Matlock Jeffries, MD
Assistant Professor, Division of Rheumatology, Immunology, and Allergy, University of Oklahoma Health Sciences Center
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Explore This IssueJanuary 2017
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Background: Dr. Jeffries grew up on a cattle ranch in Oklahoma, attended state university and, at 33 years old, has carved out a pretty good gig for himself. Having spent a year working as a lab tech, he went on to earn his medical degree from Oklahoma University in 2010. He did his residency and completed his fellowship in the same place. His workweek is 75% research and 25% clinic, and he has no plans to move any time soon.
“I really enjoyed being in the research lab,” he says. “I was lucky enough to get hired by Amr Sawalha, MD, another previous ACR Distinguished Fellow [now at the University of Michigan]. I was the first lab tech that he hired when he got out of fellowship, which meant I had an extraordinarily broad exposure to laboratory techniques and scientific writing in a very supportive environment.”
A founding member of an international consortium and data repository for osteoarthritis epigenetic information, Dr. Jeffries was among the first to elucidate genome-wide DNA methylation matters in OA cartilage and recently investigated epigenetic alterations in OA subchondral bone. He is now focusing on the role of systemic inflammatory epigenetic changes in OA patients.
Q: What are your goals for your research lab?
A: My short-term goal is to find an easy—hopefully—blood-based biomarker that we can use to differentiate the knee OA patients who are going to rapidly progress from those that just kind of hang out for decades. If we’re going to have any hope of getting therapies that work, we need to design clinical trials that include the patients that are actually going to get worse in a few years. We have no biomarkers, so far. [Long term], we may uncover something else that is different about the immune system that we might be able to use to develop drugs in the future.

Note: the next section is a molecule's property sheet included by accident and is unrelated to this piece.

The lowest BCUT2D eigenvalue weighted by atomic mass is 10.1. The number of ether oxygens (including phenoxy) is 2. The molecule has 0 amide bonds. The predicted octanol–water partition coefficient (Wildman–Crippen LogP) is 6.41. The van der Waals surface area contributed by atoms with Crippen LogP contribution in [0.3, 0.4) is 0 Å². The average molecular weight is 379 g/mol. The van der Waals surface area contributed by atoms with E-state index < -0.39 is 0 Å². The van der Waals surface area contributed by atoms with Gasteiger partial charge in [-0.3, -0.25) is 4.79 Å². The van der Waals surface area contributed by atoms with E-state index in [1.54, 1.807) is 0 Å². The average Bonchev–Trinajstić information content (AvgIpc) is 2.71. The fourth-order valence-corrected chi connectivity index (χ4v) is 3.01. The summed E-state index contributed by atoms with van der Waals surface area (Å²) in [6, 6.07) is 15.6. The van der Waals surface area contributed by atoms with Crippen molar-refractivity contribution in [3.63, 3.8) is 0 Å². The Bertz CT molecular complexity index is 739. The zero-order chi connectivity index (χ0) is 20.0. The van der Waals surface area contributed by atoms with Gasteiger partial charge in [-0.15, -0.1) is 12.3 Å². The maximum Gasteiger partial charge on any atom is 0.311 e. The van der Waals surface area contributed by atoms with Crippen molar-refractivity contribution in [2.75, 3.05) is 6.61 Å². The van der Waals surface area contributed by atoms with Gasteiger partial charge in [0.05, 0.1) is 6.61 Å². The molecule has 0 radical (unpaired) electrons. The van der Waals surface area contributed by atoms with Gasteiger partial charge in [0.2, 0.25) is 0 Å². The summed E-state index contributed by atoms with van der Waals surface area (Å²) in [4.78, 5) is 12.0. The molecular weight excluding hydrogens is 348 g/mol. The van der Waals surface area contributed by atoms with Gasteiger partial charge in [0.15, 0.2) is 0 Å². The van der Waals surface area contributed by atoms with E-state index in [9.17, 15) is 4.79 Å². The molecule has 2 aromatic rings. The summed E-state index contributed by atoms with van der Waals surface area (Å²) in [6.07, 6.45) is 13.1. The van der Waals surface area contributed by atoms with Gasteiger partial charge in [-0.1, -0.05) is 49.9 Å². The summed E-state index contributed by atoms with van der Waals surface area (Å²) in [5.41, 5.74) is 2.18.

Q: What’s the most challenging part of your job right now?
A: Balancing the clinical stuff that I do with all the research responsibilities. Neither are exactly easy on their own, and the combination is sometimes daunting, but I wouldn’t have it any other way.
Q: What has the ACR meant to you and your career?
A: It’s meant a lot, but two things stand out. First, it has meant funding. I have received the ACR medical school and resident preceptorships, and I’m getting the fellowship award now. These sources of funding allowed me to pursue my own projects starting early and gave me a great foothold of preliminary data for later grant submissions. The second thing is the connections. I was fortunate to go to the ACR Rheumatology Research Workshop twice and several ACR/ARHP Annual Meetings, and met some key folks from the ACR and NIH. It has been a great experience having been exposed to high-level research early on. I have no doubt that that’s helped me get to where I am today.